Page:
Friday, October 21, 2005

Paving The Way

It is what it is

It is what it is!

Wet cold rain
Tired bodies
Good people
Short tempers

Deep belly laughs
Lugging luggage
Moving, walking
Chanting, drumming

New energy coming
Comrades leaving
Lights out

Early wake ups
Great hosts, different state
Vehicle leap frog
Neighborhoods, communities

Packing, unpacking
Not enough sleep
Snorers, early risers
Loud voices, personalities

Churches, meals
Water, bathrooms
Flyers, buckets
Cars, trucks

Cell phones, crackberries
Air mattresses, I-pods
Laptops, work
No end in sight

Sprinters, stragglers
Marshals, asphalt
Making new friends
Missing loved ones

Urban Camping: Paving the Way…
No longer a dream…it’s real!
I am honored!
It is what it is!

Paving The Way

Update from the road on our SVP/CIO

Hi Everyone,
I just received word that Duane's surgery today went very well and was successful!   Duane Ebesu is a Senior Vice President as well as Chief Information Officer of Housing Works.  He had surgery today for removal of a benign tumor in his abdomen.  He will be in the hospital for about 5 days.  He is requesting:
no gifts/cards or flowers
He IS requesting a one day minimum of participation in the C2EA march in lieu of these. 

Our thoughts and prayers are with him, especially as his are so obviously with all of us here on the march.


Paving The Way

C2ea- The Paving the Way Caravan Hits Pennsylvania

C2EA Hits Pensylvannia!!!!
It was a great moment today when we crossed the Trenton Markes Bridge into Pennsylvania. We are actually DOING THIS!!!!!! Holla!
Robin Milim

Paving The Way

Hey Everyone

Hey Everyone

Today was a hell of an interesting day, well let me start from the morning time.  I woke up to go to the bathroom and didn’t realize the time and yelled out “time to wake up” and went back to sleep.  I didn’t realize once again that everyone woke up and I was asleep.  So, anyway that was funny.  The day was nasty it was raining and paving the way was still marching and I was soaked and wet.  We had a wonderful rally in Trenton, NJ the host committee there were so nice and well organized.  So anyway I really don’t have much to say because I wasn’t in such a great mood today but we all have our moments, I think its PMS.  Well now we in Philly and I can’t find my bag but as I am writing this my new buddy Daniel told me that it’s in the van…Ughhh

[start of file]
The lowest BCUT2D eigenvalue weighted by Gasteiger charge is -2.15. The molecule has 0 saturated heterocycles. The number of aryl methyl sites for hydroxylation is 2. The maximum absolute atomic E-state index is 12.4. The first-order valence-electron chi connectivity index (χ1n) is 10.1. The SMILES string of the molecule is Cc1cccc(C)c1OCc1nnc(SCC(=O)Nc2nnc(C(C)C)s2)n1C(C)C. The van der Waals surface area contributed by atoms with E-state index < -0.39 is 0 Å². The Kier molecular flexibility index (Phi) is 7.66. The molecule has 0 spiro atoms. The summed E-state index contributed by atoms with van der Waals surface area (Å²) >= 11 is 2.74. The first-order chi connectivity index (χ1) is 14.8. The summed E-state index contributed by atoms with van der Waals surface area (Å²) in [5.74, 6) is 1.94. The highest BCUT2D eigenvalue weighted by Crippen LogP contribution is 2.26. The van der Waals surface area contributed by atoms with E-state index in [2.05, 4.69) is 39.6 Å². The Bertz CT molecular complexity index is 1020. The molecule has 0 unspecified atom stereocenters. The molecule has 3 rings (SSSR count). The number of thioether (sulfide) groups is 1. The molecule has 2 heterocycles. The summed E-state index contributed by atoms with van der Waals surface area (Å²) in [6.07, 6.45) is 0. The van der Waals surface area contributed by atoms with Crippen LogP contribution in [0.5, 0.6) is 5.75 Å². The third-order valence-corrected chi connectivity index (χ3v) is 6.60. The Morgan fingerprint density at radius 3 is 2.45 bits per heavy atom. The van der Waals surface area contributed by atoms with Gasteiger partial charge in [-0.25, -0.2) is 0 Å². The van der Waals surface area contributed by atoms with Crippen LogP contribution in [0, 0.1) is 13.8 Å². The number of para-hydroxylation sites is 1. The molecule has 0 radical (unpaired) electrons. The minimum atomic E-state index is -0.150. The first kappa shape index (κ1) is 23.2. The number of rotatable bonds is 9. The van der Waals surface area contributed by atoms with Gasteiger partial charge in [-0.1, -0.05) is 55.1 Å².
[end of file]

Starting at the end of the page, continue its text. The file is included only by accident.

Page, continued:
Johnny Guaylupo

Paving The Way

Maries Walk Blog 2

Marie’s Walk: Blog 2

Friday, October 21 _ Day 7 since we left NYC thru the Lincoln Tunnel and for me a big return to the Campaign after a quick trip back to Brooklyn.  I reconnected in Trenton, NJ and after a rally at the State Capitol we stepped off _ about 40 of us!

The empowerment is reinforced with my return.  For anyone who is HIV or living with AIDS I cannot think of anything that would be more empowering than being on this walk. Being able to stand up and say who you are and demand respect and treatment and to join in giving other information to prevent infection.

We look very different today because it is pouring and Derrick has produced these $1.99 rain suits bought on Willoughby street – the bizarre sizing explain the price. We are all white plastic & subject to a random group of descriptions – from walking condoms to KKK rain suits!

The moment of the day for me was crossing the bridge over the Delaware River – marked by the ceremonial addition of the Pennsylvania State flag. Our N.J. hosts and many of the AIDS activists from around the state escorted us to the bridge & the teary eyes as we hugged goodbye to them all lined up along the walkway.

If I can’t make each of the 21 days it will be very special to be there at each state crossing…

We ended the days walk in Bensalem, PA…and then took our vehicle caravan into Center City Philadelphia where we are staying in the shadows of City Hall in the basement of the historic United Methodist Church. For me…a special way to return to Philadelphia…a moment of silence and salute to Steve… I am pretty excited about seeing Kitty – one of my oldest friends and largely responsible for my move to Philadelphia.

-Marie Nahikian

this is an audio post - click to play

this is an audio post - click to play

Paving The Way

Soul of the South Day 5

Day 5

7:30 AM